- Textbooks, paper supplies, and other materials may be available from your local school. Some principals will bend over backwards to help homeschool families; others would like to avoid them. Although it is not a requirement for the principal to help homeschoolers, many are very willing to do so. If you would like to use school materials, contact the principal of your local school and set up an appointment to discuss your needs.
- School districts often have 'textbook dumps,' where textbooks go that aren't used anymore. Ask your school district office, your homeschooling friends or your UHEA district leader where these places are.
- Besides community education classes, many private schools and businesses offer classes. Computer stores generally teach classes (or know someone who does) on a variety of computer topics. Also, correspondence courses fill the needs of some families.
- Tutors can be hired for subjects you find difficult to teach. Even top-notch high school students or older homeschoolers can make good tutors, and they aren't as expensive as college or community tutors.
- The Parent Education Resource Centers (PERCs) found in many public libraries offer a wide variety of games and educational tools, curriculum, and helps that you can check out free of charge. To find out if there is a PERC near you, contact your local library.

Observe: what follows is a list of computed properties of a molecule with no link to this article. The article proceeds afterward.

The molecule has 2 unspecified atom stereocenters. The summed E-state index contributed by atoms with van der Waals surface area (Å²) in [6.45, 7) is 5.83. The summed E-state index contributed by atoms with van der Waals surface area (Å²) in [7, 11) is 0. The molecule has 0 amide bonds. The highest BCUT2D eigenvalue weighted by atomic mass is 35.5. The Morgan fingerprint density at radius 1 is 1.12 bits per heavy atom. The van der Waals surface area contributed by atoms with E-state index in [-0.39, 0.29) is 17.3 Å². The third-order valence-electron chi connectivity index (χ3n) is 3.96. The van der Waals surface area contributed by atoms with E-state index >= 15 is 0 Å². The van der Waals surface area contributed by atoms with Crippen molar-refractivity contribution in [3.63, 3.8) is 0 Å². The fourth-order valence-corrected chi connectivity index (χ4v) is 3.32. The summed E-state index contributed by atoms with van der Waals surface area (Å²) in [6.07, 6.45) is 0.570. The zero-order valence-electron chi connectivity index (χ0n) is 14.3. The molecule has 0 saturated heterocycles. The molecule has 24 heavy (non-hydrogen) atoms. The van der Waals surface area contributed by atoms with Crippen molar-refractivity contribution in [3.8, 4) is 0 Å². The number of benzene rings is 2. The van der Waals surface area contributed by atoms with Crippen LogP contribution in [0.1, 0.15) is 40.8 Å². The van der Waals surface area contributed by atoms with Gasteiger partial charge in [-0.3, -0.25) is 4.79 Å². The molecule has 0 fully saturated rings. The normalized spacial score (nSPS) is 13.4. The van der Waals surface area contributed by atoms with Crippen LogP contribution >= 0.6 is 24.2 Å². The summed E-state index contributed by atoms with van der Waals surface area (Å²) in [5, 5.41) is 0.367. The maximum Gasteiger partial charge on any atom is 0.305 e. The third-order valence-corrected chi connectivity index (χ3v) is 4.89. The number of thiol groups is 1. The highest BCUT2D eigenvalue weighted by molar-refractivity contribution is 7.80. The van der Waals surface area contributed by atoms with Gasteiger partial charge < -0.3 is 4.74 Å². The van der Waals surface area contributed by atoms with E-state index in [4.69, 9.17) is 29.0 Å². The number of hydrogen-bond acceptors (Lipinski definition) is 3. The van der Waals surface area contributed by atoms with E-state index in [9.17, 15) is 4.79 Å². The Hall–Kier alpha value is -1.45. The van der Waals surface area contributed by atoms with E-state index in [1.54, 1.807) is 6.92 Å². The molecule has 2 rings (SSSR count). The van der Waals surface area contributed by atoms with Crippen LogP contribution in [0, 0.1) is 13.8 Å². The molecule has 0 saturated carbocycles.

- The public library is usually your best and cheapest resource. If your nearest library is small or doesn't have what you want, consider paying a fee to use a larger library in your area. Many homeschoolers purchase only a math textbook and use the libraries as their main curriculum source for other subjects. Classes taught at conventions can show you how this is done.
- The 4-H organization offers many individual projects and educational materials. Also, your local scouting office and county extension agency may offer classes, educational books and pamphlets that are wonderful for homeschool projects.
Literally hundreds of resources are available to homeschoolers. Besides the annual UHEA convention (which is packed with great ideas and information), you have UHEA district leaders, area leaders, and board members; the UHEA newsletter, Right At Home; local homeschool support groups and co-ops; members of your extended family and community; and public-school teachers and administrators who are often supportive and helpful. For curriculum, you can turn to homeschool catalogs; educational computer software and the Internet; public libraries; local schools; community education classes and activities; apprenticeship programs; private tutors or lesson exchanges with other homeschool families; advice from veteran homeschoolers; your own and your spouse's experience and talents; nature and the world around you; and life itself.